I can say I was actually there in 2008, but as I pointed out, I was there as a tourist. I was clear. I spoke to the Sri Lankan High Commissioner before I went, and so the government certainly knew that I was there. But I was not there as an official Amnesty representative. In fact, as well, I was volunteering as an election monitor with the Sri Lankan process for the election in Batticaloa. But Amnesty has not been permitted to officially return to Sri Lanka since it last was there on a mission in 2007.
When foreign individuals engage in political activities in any country, it is normal that the government takes note. The situation in Sri lanka has been much worse. The government is many-times burnt by NGOs who have surreptitiously aided the Tigers. Even UN officials allowed their funds to fall into the hands of the Tigers. Other NGOs allowed the Tigers to use their vehicles, communication equipment, or earth-moving equipment that they had brought in for “reconstruction”, to fall into the hands of the Tigers. Many officials of Amensty International are known to closely associate with Colombo NGOs like the ‘Center for Policy Alternatives’, ‘National Peace Council’, `Transparency International’ etc. These are justly or unjustly regarded as anti-national un-elected organizations that have always stood for appeasing the Tigers, and down-playing LTTE-political assassinations. So they are viewed as hostile bodies who are to be excluded in the aftermath of the conflict. This is the wish of most people, including many urban Tamils, and politicians have bowed to it by not allowing certain foreign NGOs. Canada also routinely excludes NOGs that it claims are linked to various ‘liberation movements’ from the Middle East.
Which totally incapacitates you, I imagine. And I take it that none of your partners have access as well. It incapacitates you from being able to investigate properly some of these instances like Mr. Samathanam’s, right?
John Argue I’ve probably spoken too much, but I’ll just say that it certainly doesn’t incapacitate our main office in London, in the U.K., from being in telephone and email contact. We do maintain contact, but it is inhibited.
David Sweet Yes, that’s the fact I was trying to establish. What the Sri Lankan government is doing is making it impossible for you to get the finer details, through interviews and investigations on the ground, for you to be able to clear them of what they say they’re innocent of. Correct?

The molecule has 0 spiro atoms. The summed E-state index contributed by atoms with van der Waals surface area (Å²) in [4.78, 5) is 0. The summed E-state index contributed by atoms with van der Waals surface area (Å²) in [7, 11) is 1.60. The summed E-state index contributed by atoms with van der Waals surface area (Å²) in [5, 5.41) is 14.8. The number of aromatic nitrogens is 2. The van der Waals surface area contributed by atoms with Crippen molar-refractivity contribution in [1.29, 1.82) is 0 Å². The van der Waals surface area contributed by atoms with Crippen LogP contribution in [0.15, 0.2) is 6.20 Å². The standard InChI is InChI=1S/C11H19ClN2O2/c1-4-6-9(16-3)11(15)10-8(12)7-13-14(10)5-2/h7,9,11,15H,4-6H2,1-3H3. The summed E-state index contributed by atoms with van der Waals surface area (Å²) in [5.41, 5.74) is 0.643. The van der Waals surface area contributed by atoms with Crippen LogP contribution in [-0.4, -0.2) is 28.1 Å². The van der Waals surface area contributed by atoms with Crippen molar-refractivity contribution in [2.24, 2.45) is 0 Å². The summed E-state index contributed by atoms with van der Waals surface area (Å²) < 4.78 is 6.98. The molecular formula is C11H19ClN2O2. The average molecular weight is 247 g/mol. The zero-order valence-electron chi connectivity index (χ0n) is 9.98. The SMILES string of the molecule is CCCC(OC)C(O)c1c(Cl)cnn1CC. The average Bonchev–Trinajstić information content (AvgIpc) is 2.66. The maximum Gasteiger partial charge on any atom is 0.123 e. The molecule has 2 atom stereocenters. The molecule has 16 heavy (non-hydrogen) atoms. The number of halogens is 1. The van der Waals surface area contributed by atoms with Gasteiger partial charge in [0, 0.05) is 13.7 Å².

John Argue Correct. I spoke to the UN delegate from Sri Lanka, when he attended a meeting here in Toronto two years ago. I argued that, consistent with his remarks to the group at that time, the Sri Lankan government should allow Amnesty in, because we are a balanced human rights organization. We’re not just criticizing the Sri Lankan government, but criticizing the Tamil Tigers as well for the violations they may have committed.
We also explained how AI and other NGOs have seized upon false numbers for the numbers dead in the last phase of the war, never mentioning, e.g., the high-resolution satellite-imagery analysis by the American Physical Society that completely contradict the NGO narrative, census data, and much more that are facts `inconvenient’ to them.
John Argue’s view of a ‘balanced” approach seems to be to say that they have also criticized the “Tigers”. What is needed is to ensure that the criticisms are not based on cherry-picking facts and selecting only those that fit their narrative, while ignoring facts which are inconvenient to them. Furthermore, the use of false images and impressions to push falsehoods or half truths as whole truths happen easily as AI, ICG, HRW etc., have no mechanisms to allow independent scholars to interrogate their claims in a judicial setting. These NGOs, even if they began with seemingly lofty ideals, have now become self-appointed advocacy groups who push the views of those who fund them
To explain what we mean, let us look at some specifics. The CPJSL was one of the NGOs that pushed for the UN-Darusman panel. It, and many NGOs like the ‘Center for Policy Alternatives’ (CPA) in Colombo, (and indeed AI and HRW too) use the barbed wire picture of the IDP-camps in Sri lanka to imply that the IDPs were held in `concentration camps’. Even the UN refugee camps use such barbed wire. And it is needed to protect the IDPs from their enemies, to quarantine the the IDPs who likely carry infectious diseases, and to screen-out terrorists who were pseudo-civilians. In fact, Jim MacDonald’s report (19th Dec. 2011) tagged AI also use the barbed-wire picture in his critique of the LLRC report. It is because of this type of misrepresentations by NGOs that John Thompson of the Mackenzie Institute stated the following: